"With the bat he is second only to Michael Bevan in the world in their positions," Twose added, "and in the field I truly believe he is up there with Jonty Rhodes and Ricky Ponting." Still struggling? Can you put one and Twose together?
"And since he's taken the pace off the ball when he bowls, he has been our most consistent performer. In the last 50 or 60 matches I would be surprised if he's gone for more than four an over. He is so important to us and without doubt one of the most selfless cricketers around. Quite simply, his influence is huge for us." High praise indeed.
Twose was referring to Chris Harris. Look out for him during this World Cup - he might make quite an impression. Harris is the jack-in-the- box who drives New Zealand relentlessly in the field. The wily trickster who bowls immediately after the first frenetic 15 overs, and the whirling dervish who tries to scamper a run off every ball when he is batting - he plays as if he is convinced that even if you pat it back to the bowler, you might, if you are really quick, make two.
"I know I'm a bit hyperactive," explained the 29-year-old last week as New Zealand prepared for their first Group B outing, against Bangladesh at Chelmsford tomorrow, "but if you want to, you can be involved in every ball in the game. I love the hectic nature of the one-day game, so I want to be involved every ball, whether it is encouraging the bowlers or running 40 yards to help back-up a throw."
In the 127 one-day internationals Harris has played so far he has definitely been involved. He has scored over 2,000 runs at an average of over 30. This is where he compares with Bevan - he has been undefeated on no fewer than 52 occasions as he has either guided his team to victory or shepherded the tail. With the ball he has taken 121 wickets, but it is his economy rate that stands out at 4.25 runs per over. Add in his athletic fielding and one can see why he is so highly rated by his team- mates.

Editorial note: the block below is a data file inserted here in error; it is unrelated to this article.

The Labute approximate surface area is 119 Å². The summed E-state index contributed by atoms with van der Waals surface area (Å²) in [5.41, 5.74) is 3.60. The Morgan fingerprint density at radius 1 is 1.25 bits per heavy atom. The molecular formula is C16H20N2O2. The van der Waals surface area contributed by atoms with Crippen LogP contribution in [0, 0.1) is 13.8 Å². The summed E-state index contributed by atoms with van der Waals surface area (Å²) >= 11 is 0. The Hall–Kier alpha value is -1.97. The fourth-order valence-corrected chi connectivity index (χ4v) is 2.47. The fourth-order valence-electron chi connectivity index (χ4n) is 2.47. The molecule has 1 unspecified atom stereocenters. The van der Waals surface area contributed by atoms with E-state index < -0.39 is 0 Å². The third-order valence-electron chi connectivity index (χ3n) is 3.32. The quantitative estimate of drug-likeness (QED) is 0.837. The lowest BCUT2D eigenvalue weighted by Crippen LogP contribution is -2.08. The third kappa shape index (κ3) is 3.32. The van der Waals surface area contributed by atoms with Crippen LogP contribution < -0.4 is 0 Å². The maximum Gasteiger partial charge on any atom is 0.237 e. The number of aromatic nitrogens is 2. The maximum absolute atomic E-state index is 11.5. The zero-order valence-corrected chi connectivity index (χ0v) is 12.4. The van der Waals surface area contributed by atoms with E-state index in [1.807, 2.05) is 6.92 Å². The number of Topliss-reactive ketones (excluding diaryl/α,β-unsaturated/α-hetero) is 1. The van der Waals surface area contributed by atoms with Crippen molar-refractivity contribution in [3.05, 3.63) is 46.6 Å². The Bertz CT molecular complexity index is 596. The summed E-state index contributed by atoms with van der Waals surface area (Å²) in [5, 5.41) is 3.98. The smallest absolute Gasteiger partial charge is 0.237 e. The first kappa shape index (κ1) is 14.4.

But when asked about his importance to the team, Harris mentions the vital qualities of nearly every other member of the squad and how good they are. The modesty is genuine, and given the chance he would have extolled the virtues of the bagman and coach driver before considering his own achievements or influence.
The absence of ego is refreshing but don't mistake it for weakness. Harris is seriously competitive, but his benchmark for judging performances is not how many runs or wickets he scores but whether the team win or not.
He is also brutally honest with himself: "I've only played 17 Tests because my bowling isn't up to it. In one-day cricket I am a genuine all- rounder but in Tests I am a batter who bowls a little and that makes it hard for me."
Neither a shirker nor a whinger, Harris could easily be a star this month, and if he performs New Zealand will be a force. "I think we can have a good tournament," he said. "We are here to win, but unlike some of the other countries we need at least three players to perform.
"We are a good team but we don't have a Tendulkar or De Silva who can win games on their own, although not having them can actually be an advantage. Sometimes teams with an exceptional player tend to lose their edge because they rely on one superstar and if he gets out it gives the opposition a boost."
New Zealand may be short of a superstar but in players such as Chris Cairns, Dion Nash, Nathan Astle and, of course, Harris they have the nucleus of a talented squad, and they have an excellent camaraderie.
" Getting a good start is going to be so important," Harris said, "because you are going to want to get in the Super Six carrying points over the other teams. So far we've shown good form against the counties and are feeling good.
"Let's face it, we are all lucky to have the opportunity to do our art or sport on the biggest stage possible, in front of the world. I love it completely. I've done it before in previous World Cups, but I still love the buzz and I can't wait for the cricket to start."Reuse content